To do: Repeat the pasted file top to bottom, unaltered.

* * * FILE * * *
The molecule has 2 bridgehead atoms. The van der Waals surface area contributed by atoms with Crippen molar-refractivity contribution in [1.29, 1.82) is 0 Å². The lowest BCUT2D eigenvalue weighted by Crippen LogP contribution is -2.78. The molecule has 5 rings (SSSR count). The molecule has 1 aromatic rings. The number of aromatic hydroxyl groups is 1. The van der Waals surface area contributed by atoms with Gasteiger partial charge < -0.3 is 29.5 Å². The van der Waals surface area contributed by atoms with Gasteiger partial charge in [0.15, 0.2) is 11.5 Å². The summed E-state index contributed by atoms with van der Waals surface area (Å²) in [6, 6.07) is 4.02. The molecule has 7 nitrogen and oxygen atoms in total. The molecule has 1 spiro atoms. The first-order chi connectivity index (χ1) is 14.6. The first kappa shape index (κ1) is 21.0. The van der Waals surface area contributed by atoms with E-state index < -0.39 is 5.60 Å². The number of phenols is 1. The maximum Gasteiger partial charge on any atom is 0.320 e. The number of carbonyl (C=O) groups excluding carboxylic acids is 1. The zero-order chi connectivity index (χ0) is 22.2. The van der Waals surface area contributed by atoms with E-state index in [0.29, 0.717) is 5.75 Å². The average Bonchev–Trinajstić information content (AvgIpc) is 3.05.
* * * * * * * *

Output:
The molecule has 2 bridgehead atoms. The van der Waals surface area contributed by atoms with Crippen molar-refractivity contribution in [1.29, 1.82) is 0 Å². The lowest BCUT2D eigenvalue weighted by Crippen LogP contribution is -2.78. The molecule has 5 rings (SSSR count). The molecule has 1 aromatic rings. The number of aromatic hydroxyl groups is 1. The van der Waals surface area contributed by atoms with Gasteiger partial charge < -0.3 is 29.5 Å². The van der Waals surface area contributed by atoms with Gasteiger partial charge in [0.15, 0.2) is 11.5 Å². The summed E-state index contributed by atoms with van der Waals surface area (Å²) in [6, 6.07) is 4.02. The molecule has 7 nitrogen and oxygen atoms in total. The molecule has 1 spiro atoms. The first-order chi connectivity index (χ1) is 14.6. The first kappa shape index (κ1) is 21.0. The van der Waals surface area contributed by atoms with E-state index < -0.39 is 5.60 Å². The number of phenols is 1. The maximum Gasteiger partial charge on any atom is 0.320 e. The number of carbonyl (C=O) groups excluding carboxylic acids is 1. The zero-order chi connectivity index (χ0) is 22.2. The van der Waals surface area contributed by atoms with E-state index in [0.29, 0.717) is 5.75 Å². The average Bonchev–Trinajstić information content (AvgIpc) is 3.05.